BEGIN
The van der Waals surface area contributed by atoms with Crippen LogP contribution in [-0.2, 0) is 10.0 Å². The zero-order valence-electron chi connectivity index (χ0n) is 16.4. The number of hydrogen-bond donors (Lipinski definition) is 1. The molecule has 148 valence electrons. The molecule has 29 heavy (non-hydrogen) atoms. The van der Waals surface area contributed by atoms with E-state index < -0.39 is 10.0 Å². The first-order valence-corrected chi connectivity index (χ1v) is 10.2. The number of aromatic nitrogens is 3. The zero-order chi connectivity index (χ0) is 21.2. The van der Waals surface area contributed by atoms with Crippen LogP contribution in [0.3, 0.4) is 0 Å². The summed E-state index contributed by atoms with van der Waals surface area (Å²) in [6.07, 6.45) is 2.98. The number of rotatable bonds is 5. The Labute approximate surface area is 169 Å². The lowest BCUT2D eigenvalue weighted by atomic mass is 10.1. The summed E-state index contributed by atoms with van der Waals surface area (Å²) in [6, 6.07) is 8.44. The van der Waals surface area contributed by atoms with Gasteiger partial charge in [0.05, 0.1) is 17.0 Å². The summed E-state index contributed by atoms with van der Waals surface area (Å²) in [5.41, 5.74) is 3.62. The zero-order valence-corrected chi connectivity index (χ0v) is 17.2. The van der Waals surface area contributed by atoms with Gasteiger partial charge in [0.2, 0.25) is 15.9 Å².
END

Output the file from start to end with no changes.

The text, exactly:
The van der Waals surface area contributed by atoms with Crippen LogP contribution in [-0.2, 0) is 10.0 Å². The zero-order valence-electron chi connectivity index (χ0n) is 16.4. The number of hydrogen-bond donors (Lipinski definition) is 1. The molecule has 148 valence electrons. The molecule has 29 heavy (non-hydrogen) atoms. The van der Waals surface area contributed by atoms with E-state index < -0.39 is 10.0 Å². The first-order valence-corrected chi connectivity index (χ1v) is 10.2. The number of aromatic nitrogens is 3. The zero-order chi connectivity index (χ0) is 21.2. The van der Waals surface area contributed by atoms with Crippen LogP contribution in [0.3, 0.4) is 0 Å². The summed E-state index contributed by atoms with van der Waals surface area (Å²) in [6.07, 6.45) is 2.98. The number of rotatable bonds is 5. The Labute approximate surface area is 169 Å². The lowest BCUT2D eigenvalue weighted by atomic mass is 10.1. The summed E-state index contributed by atoms with van der Waals surface area (Å²) in [6, 6.07) is 8.44. The van der Waals surface area contributed by atoms with Gasteiger partial charge in [0.05, 0.1) is 17.0 Å². The summed E-state index contributed by atoms with van der Waals surface area (Å²) in [5.41, 5.74) is 3.62. The zero-order valence-corrected chi connectivity index (χ0v) is 17.2. The van der Waals surface area contributed by atoms with Gasteiger partial charge in [0.2, 0.25) is 15.9 Å².